There should be no further delay in addressing the long-standing ‘unfairness’ of contractors paying less tax than employees in situations where their work should be classified as an employment relationship, the government has said.

In their response to the House of Lords report into off-payroll working in the private sector, which found the IR35 rules were “riddled with problems, unfairnesses and unintended consequences”, HM Revenue & Customs and the Treasury said bogus self-employment is an issue that the government cannot delay addressing any further, as it resulted in the loss of revenue for public services.

The reforms to off-payroll working rules in the private sector were due to take effect in April 2020, but have been delayed until 6 April 2021 to reflect the uncertainty caused by the coronavirus pandemic.

However, in April, the House of Lords economic affairs finance bill sub-committee suggested that the government should have waited until October to announce that the reforms would be brought in in April 2021, when the impact of Covid-19 on business may be clearer.

In response, HMRC and the Treasury said: “At the time of the delay, many businesses would have been prepared for this change to take place.

“It is vital, in the current conditions, that businesses and stakeholders have clarity over the timing of the implementation of the reform, and the final legislation, so they can prepare in a timely fashion. Waiting until October to confirm whether it will be implemented would create uncertainty.”

It has since been confirmed that the changes will take effect next year, after MPs voted against an amendment to delay them for at least 2023-24.

“Indeed, any additional delay would have significant drawbacks; it would not address the fundamental unfairness of taxing two people differently for the same work, and it would further prolong the disparity between the private and voluntary sectors and the public sector, where the rules have been in place since 2017,” the government’s response says.

“There is a risk that this continuing disparity could begin to cause retention difficulties in the public sector, as contractors may choose to accept only private sector contracts, as well as being unfair to contractors working in the public sector.”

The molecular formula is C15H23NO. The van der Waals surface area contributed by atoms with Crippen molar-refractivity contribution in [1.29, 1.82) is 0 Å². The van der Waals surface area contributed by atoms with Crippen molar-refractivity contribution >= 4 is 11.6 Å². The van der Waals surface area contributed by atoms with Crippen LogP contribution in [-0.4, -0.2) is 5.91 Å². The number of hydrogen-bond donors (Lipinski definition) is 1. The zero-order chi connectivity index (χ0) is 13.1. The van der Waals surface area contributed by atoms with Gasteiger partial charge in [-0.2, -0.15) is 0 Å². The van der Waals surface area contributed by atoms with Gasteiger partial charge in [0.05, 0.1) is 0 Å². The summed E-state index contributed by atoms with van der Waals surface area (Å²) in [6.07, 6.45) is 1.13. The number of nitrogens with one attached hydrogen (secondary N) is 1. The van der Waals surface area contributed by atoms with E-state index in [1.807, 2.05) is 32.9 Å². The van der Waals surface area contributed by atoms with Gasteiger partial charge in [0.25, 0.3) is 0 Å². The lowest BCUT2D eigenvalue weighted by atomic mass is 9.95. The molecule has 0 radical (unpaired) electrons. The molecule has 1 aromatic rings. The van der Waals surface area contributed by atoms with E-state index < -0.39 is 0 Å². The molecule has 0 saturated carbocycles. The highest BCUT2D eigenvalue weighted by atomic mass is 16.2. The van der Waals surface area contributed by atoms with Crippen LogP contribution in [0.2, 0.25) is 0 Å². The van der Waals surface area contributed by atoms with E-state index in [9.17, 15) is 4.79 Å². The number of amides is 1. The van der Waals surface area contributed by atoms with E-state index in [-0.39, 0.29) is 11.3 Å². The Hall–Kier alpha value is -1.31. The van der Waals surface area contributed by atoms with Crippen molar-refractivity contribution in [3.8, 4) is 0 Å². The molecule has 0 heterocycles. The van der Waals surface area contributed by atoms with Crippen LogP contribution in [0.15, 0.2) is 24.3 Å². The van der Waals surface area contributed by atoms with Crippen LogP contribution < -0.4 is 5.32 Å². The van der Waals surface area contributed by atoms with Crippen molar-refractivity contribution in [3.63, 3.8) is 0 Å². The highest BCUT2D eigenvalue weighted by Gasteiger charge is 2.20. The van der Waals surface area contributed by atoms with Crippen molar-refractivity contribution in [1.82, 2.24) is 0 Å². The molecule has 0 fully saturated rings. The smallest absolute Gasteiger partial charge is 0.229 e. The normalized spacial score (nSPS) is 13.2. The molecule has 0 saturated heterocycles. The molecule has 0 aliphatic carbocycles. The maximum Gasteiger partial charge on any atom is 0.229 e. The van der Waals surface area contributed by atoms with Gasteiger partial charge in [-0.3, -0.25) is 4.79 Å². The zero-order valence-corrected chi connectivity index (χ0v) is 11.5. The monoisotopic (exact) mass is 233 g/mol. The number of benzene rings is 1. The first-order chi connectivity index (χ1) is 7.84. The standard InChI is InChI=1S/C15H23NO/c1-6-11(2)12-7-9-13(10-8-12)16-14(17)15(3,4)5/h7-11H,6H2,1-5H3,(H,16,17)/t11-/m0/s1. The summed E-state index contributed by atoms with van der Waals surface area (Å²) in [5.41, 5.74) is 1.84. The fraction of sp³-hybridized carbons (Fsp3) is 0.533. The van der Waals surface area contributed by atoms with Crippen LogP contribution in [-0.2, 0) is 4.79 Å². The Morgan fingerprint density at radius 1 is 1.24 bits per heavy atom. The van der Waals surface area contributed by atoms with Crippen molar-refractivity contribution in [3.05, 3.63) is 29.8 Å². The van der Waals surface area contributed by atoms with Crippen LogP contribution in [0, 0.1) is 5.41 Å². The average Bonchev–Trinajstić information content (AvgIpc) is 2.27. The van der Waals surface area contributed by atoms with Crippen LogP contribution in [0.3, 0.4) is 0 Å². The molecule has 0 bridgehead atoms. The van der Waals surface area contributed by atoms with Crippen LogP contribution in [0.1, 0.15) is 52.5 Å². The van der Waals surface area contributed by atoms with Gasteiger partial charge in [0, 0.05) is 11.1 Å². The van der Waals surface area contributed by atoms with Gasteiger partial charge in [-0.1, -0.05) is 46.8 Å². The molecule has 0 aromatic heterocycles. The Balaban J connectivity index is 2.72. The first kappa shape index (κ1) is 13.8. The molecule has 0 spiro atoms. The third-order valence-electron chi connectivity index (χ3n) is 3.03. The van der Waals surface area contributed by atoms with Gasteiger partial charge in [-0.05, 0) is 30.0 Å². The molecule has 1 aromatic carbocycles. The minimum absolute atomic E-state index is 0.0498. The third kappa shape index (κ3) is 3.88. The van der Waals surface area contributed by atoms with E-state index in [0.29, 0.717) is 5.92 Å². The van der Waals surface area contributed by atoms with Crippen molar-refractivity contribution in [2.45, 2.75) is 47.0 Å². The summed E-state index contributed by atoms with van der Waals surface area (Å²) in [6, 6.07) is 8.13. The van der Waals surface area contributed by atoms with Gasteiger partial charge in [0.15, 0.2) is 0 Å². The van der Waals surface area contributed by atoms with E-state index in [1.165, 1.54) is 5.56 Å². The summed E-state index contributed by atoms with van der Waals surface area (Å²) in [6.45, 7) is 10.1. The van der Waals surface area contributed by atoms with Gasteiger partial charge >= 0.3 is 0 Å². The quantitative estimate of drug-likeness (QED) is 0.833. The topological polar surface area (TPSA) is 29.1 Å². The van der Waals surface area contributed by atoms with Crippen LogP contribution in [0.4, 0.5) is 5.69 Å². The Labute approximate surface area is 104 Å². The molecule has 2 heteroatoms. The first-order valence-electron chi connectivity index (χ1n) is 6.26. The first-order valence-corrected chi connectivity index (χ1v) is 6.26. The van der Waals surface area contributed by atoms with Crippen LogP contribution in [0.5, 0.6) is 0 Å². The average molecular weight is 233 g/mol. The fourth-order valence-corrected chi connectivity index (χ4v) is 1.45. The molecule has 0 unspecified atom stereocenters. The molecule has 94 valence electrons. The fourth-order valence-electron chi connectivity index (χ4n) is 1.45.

It says it has created a dedicated team to educate and support businesses and individuals affected by the IR35 changes and has completed almost 950 calls with medium and large organisations, held 10 webinars and sent 59,500 letters explaining the changes to the rules.

“This team is currently conducting a comprehensive evaluation of the education and support package offered during 2019/20, including collating feedback directly from organisations. The extra time afforded by the delay will be used to complete this evaluation. This will be used to inform the design of an enhanced programme of targeted support ahead of April 2021,” the government says.

It disagreed with the Lords’ committee’s view that the Check Employment Status for Tax tool was “not fit for purpose” and said it had made significant enhancements to the tool since it was introduced in 2017.

It said it intended to make the independent research it commissioned into the effects of the 2017 reforms of off-payroll working in the public sector available before April 2021 and would give careful consideration to the results.

“As with all areas of tax policy, if the research suggests that there are any implementation difficulties or any areas where further support is necessary, the government will consider further action to address these concerns. This sits alongside the ongoing work HMRC are doing to evaluate and enhance its education and support offer ahead of implementation in April 2021,”  the report said.

Dave Chaplin, CEO of ContractorCalculator, said the government’s response lacked substance and said its promises to help businesses to prepare were too “light”.

“It would appear that the threat of losing the vote on the tabled amendment resulted in the Treasury and HMRC having to make considerable assurances that the implementation would not have an adverse effect on the UK’s valuable private sector workforce,” he said. “They can make as many assurances as they want – the legislation is set to have a hugely damaging effect on contractors, the firms that hire them and the economy as a whole.

“As for its comments on CEST, it is staggering that the government continues to spout out the same debunked messages that the tool has been robustly and rigorously tested. Everyone knows, from FOI requests, that they do not hold any detailed evidence to prove their claims. It’s interesting to note that mutuality of obligation was not even addressed – it’s a key element of case law and it was omitted from CEST.”

Original Article by Ashleigh Webber – Source

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